A Serious Man
Susan Granger’s review of “A Serious Man” (Focus Features)
This 14th feature film from Joel and Ethan Coen is bewildering. Perhaps it’s best described as a philosophical meditation about their insular Midwestern upbringing – with a historical prologue involving a Yiddish-speaking husband and wife in a Polish shtetl visited by someone (Fyvush Finkel) who may or may not be a Dybbuk (a dead person usually associated with evil).
Flash forward to 1967 in suburban Minneapolis, where the story revolves around a righteous, Jewish physics professor, Larry Gopnik (Michael Stuhlbarg), who is up for tenure at the college where he teaches. His Jefferson Airplane-obsessed, stoner son (Aaron Wolff) is about to be Bar Mitzvah and his unstable, misanthropic brother (Richard Kind) has moved into his home, monopolizing the bathroom, which infuriates his teenage daughter (Jessica McManus) who is continually trying to wash her hair. And he fears the deer-hunting, anti-Semitic neighbors are encroaching over his property line.
Complications arise when an envelope stuffed with cash appears on his desk, seemingly a bribe from a Korean student who flunked an exam. Then anonymous letters denigrating his character are sent to the tenure committee. And his shrewish wife, Judith (Sari Lennick), announces she’s in love with Sy (Fred Malamed), a pompous widower/longtime friend, and asks for a “get,” a Jewish divorce, propelling him to seek refuge in the marijuana den of a seductive neighbor (Amy Landecker). Like a modern-day Job, Larry dutifully visits a trio of rabbis, only to realize, as a friend observes, “It’s not always easy, deciphering what God is trying to tell you.” And that’s bewildering to a man who deals with mathematical certainties.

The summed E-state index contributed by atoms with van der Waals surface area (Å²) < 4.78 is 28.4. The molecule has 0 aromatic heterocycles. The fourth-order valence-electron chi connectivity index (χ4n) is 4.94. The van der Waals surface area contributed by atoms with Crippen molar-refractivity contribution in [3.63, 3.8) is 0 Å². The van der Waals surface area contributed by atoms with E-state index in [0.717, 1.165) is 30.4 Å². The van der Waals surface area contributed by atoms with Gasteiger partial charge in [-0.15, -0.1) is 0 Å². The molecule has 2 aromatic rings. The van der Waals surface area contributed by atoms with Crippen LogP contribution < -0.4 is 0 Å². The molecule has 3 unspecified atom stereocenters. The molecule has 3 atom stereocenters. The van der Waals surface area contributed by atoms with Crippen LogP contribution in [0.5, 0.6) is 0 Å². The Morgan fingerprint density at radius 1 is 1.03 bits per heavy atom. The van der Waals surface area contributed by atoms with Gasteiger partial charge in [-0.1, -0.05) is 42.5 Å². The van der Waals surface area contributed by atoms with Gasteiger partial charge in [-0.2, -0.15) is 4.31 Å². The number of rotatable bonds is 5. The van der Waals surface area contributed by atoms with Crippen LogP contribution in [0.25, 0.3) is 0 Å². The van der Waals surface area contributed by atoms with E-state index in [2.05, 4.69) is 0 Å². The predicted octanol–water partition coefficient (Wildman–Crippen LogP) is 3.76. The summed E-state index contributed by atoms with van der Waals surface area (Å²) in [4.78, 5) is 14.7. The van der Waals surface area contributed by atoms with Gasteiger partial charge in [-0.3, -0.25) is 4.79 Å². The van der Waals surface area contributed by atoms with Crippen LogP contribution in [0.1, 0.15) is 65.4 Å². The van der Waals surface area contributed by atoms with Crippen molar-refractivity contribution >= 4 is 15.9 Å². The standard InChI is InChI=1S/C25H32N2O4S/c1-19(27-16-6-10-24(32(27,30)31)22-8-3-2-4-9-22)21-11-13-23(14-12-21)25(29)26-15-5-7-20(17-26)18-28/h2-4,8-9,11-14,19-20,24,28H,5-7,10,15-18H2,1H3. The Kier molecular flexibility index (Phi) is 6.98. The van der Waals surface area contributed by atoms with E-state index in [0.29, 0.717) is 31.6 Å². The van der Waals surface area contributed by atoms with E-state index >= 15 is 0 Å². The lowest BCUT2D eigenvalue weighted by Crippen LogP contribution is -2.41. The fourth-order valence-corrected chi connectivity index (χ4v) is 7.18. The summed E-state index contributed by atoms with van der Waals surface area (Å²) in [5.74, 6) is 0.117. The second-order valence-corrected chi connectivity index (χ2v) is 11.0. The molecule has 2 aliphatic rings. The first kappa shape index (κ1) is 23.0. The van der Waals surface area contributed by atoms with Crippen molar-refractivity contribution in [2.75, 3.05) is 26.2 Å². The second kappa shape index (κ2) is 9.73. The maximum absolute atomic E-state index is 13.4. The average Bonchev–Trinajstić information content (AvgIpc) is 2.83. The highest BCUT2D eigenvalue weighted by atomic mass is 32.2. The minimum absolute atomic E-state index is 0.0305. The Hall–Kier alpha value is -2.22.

While the serio-comedic characters are stylized caricatures, the Coens’ dialogue is sharp and glib, like when Larry admonishes his students, after delineating Heisenberg’s Uncertainty Principle: “Even if you can’t figure it out, you’re still responsible for it on the midterm.” But their point about cosmic injustice remains elusive. On the Granger Movie Gauge of 1 to 10, “A Serious Man” is a bleak, tedious 5, an ambivalent memoir about Biblical adversity, filled with edgy, alienating angst.